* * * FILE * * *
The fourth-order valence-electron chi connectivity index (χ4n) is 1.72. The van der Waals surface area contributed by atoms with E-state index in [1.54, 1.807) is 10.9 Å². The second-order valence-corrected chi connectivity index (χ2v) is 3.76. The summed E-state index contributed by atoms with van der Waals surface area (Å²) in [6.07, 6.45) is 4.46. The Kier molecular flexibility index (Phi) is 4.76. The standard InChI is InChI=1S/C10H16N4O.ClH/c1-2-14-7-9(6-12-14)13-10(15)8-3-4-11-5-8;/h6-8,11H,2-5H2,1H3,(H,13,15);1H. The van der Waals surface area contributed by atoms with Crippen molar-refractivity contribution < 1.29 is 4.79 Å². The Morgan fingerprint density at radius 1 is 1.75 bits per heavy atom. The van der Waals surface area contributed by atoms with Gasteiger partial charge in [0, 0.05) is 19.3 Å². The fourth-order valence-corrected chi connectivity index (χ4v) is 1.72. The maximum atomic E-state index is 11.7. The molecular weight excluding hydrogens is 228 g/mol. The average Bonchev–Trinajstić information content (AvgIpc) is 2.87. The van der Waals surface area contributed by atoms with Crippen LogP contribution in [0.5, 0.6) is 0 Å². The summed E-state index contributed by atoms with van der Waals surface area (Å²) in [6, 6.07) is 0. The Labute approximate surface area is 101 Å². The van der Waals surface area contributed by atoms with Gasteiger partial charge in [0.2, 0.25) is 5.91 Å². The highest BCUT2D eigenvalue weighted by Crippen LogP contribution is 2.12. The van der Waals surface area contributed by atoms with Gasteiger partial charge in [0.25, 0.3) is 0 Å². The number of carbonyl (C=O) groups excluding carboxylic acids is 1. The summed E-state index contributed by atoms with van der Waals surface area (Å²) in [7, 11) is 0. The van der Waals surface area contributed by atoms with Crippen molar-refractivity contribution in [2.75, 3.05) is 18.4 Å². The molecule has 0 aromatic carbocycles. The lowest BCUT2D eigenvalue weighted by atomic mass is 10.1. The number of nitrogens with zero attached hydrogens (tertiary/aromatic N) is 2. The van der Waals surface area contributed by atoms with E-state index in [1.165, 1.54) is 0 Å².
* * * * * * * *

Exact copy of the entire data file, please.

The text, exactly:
The fourth-order valence-electron chi connectivity index (χ4n) is 1.72. The van der Waals surface area contributed by atoms with E-state index in [1.54, 1.807) is 10.9 Å². The second-order valence-corrected chi connectivity index (χ2v) is 3.76. The summed E-state index contributed by atoms with van der Waals surface area (Å²) in [6.07, 6.45) is 4.46. The Kier molecular flexibility index (Phi) is 4.76. The standard InChI is InChI=1S/C10H16N4O.ClH/c1-2-14-7-9(6-12-14)13-10(15)8-3-4-11-5-8;/h6-8,11H,2-5H2,1H3,(H,13,15);1H. The van der Waals surface area contributed by atoms with Crippen molar-refractivity contribution < 1.29 is 4.79 Å². The Morgan fingerprint density at radius 1 is 1.75 bits per heavy atom. The van der Waals surface area contributed by atoms with Gasteiger partial charge in [0, 0.05) is 19.3 Å². The fourth-order valence-corrected chi connectivity index (χ4v) is 1.72. The maximum atomic E-state index is 11.7. The molecular weight excluding hydrogens is 228 g/mol. The average Bonchev–Trinajstić information content (AvgIpc) is 2.87. The van der Waals surface area contributed by atoms with Crippen LogP contribution in [0.5, 0.6) is 0 Å². The summed E-state index contributed by atoms with van der Waals surface area (Å²) in [6, 6.07) is 0. The Labute approximate surface area is 101 Å². The van der Waals surface area contributed by atoms with Gasteiger partial charge in [0.2, 0.25) is 5.91 Å². The highest BCUT2D eigenvalue weighted by Crippen LogP contribution is 2.12. The van der Waals surface area contributed by atoms with Gasteiger partial charge in [0.25, 0.3) is 0 Å². The number of carbonyl (C=O) groups excluding carboxylic acids is 1. The summed E-state index contributed by atoms with van der Waals surface area (Å²) in [7, 11) is 0. The van der Waals surface area contributed by atoms with Crippen molar-refractivity contribution in [2.75, 3.05) is 18.4 Å². The molecule has 0 aromatic carbocycles. The lowest BCUT2D eigenvalue weighted by atomic mass is 10.1. The number of nitrogens with zero attached hydrogens (tertiary/aromatic N) is 2. The van der Waals surface area contributed by atoms with E-state index in [1.165, 1.54) is 0 Å².